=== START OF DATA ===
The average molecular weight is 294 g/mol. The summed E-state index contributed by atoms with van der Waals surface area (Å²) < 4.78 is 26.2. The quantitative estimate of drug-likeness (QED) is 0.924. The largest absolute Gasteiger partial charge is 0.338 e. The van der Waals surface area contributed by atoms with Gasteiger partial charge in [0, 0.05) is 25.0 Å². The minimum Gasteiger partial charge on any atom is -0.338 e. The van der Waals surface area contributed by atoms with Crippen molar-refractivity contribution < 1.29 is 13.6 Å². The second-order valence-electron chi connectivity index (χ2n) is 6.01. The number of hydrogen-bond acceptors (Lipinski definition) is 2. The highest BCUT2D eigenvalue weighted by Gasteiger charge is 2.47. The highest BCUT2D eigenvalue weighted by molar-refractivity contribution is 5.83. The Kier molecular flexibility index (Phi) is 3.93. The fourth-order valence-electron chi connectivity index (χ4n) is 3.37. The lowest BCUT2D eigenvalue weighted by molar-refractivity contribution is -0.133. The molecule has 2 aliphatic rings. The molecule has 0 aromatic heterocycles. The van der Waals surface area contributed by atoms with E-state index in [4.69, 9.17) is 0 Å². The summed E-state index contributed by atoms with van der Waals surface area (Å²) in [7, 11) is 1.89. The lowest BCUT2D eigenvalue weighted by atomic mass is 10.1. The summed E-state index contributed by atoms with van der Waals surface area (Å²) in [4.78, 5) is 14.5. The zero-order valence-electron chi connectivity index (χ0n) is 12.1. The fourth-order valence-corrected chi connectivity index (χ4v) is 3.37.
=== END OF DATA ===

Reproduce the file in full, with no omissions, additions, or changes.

The average molecular weight is 294 g/mol. The summed E-state index contributed by atoms with van der Waals surface area (Å²) < 4.78 is 26.2. The quantitative estimate of drug-likeness (QED) is 0.924. The largest absolute Gasteiger partial charge is 0.338 e. The van der Waals surface area contributed by atoms with Gasteiger partial charge in [0, 0.05) is 25.0 Å². The minimum Gasteiger partial charge on any atom is -0.338 e. The van der Waals surface area contributed by atoms with Crippen molar-refractivity contribution < 1.29 is 13.6 Å². The second-order valence-electron chi connectivity index (χ2n) is 6.01. The number of hydrogen-bond acceptors (Lipinski definition) is 2. The highest BCUT2D eigenvalue weighted by Gasteiger charge is 2.47. The highest BCUT2D eigenvalue weighted by molar-refractivity contribution is 5.83. The Kier molecular flexibility index (Phi) is 3.93. The fourth-order valence-electron chi connectivity index (χ4n) is 3.37. The lowest BCUT2D eigenvalue weighted by molar-refractivity contribution is -0.133. The molecule has 2 aliphatic rings. The molecule has 0 aromatic heterocycles. The van der Waals surface area contributed by atoms with E-state index in [4.69, 9.17) is 0 Å². The summed E-state index contributed by atoms with van der Waals surface area (Å²) in [7, 11) is 1.89. The lowest BCUT2D eigenvalue weighted by atomic mass is 10.1. The summed E-state index contributed by atoms with van der Waals surface area (Å²) in [4.78, 5) is 14.5. The zero-order valence-electron chi connectivity index (χ0n) is 12.1. The fourth-order valence-corrected chi connectivity index (χ4v) is 3.37.